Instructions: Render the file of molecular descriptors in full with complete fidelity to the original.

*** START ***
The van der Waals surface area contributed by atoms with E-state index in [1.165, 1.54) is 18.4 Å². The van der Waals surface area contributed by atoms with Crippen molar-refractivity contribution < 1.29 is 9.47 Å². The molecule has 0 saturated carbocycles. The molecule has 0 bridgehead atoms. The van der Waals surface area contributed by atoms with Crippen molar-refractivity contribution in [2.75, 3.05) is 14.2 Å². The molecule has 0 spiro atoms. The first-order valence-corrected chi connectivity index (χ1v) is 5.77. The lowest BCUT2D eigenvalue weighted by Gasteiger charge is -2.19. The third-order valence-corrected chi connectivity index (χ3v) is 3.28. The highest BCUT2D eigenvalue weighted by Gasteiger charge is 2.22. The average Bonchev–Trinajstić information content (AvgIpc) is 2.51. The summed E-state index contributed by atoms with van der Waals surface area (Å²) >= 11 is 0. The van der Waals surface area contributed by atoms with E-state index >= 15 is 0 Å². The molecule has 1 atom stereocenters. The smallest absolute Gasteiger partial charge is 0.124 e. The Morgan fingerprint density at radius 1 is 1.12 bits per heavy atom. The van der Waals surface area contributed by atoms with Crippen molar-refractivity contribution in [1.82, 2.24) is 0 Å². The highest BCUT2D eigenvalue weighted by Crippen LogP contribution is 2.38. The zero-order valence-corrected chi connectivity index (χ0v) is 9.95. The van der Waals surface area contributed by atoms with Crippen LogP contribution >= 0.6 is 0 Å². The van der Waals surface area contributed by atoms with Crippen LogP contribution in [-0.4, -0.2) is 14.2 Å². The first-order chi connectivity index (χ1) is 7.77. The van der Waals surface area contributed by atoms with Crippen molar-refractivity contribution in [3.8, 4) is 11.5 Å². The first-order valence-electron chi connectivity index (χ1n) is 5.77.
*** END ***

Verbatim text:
The van der Waals surface area contributed by atoms with E-state index in [1.165, 1.54) is 18.4 Å². The van der Waals surface area contributed by atoms with Crippen molar-refractivity contribution < 1.29 is 9.47 Å². The molecule has 0 saturated carbocycles. The molecule has 0 bridgehead atoms. The van der Waals surface area contributed by atoms with Crippen molar-refractivity contribution in [2.75, 3.05) is 14.2 Å². The molecule has 0 spiro atoms. The first-order valence-corrected chi connectivity index (χ1v) is 5.77. The lowest BCUT2D eigenvalue weighted by Gasteiger charge is -2.19. The third-order valence-corrected chi connectivity index (χ3v) is 3.28. The highest BCUT2D eigenvalue weighted by Gasteiger charge is 2.22. The average Bonchev–Trinajstić information content (AvgIpc) is 2.51. The summed E-state index contributed by atoms with van der Waals surface area (Å²) >= 11 is 0. The van der Waals surface area contributed by atoms with E-state index >= 15 is 0 Å². The molecule has 1 atom stereocenters. The smallest absolute Gasteiger partial charge is 0.124 e. The Morgan fingerprint density at radius 1 is 1.12 bits per heavy atom. The van der Waals surface area contributed by atoms with Crippen molar-refractivity contribution in [1.82, 2.24) is 0 Å². The highest BCUT2D eigenvalue weighted by Crippen LogP contribution is 2.38. The zero-order valence-corrected chi connectivity index (χ0v) is 9.95. The van der Waals surface area contributed by atoms with Crippen LogP contribution >= 0.6 is 0 Å². The van der Waals surface area contributed by atoms with Crippen LogP contribution in [-0.4, -0.2) is 14.2 Å². The first-order chi connectivity index (χ1) is 7.77. The van der Waals surface area contributed by atoms with Crippen molar-refractivity contribution in [3.8, 4) is 11.5 Å². The first-order valence-electron chi connectivity index (χ1n) is 5.77.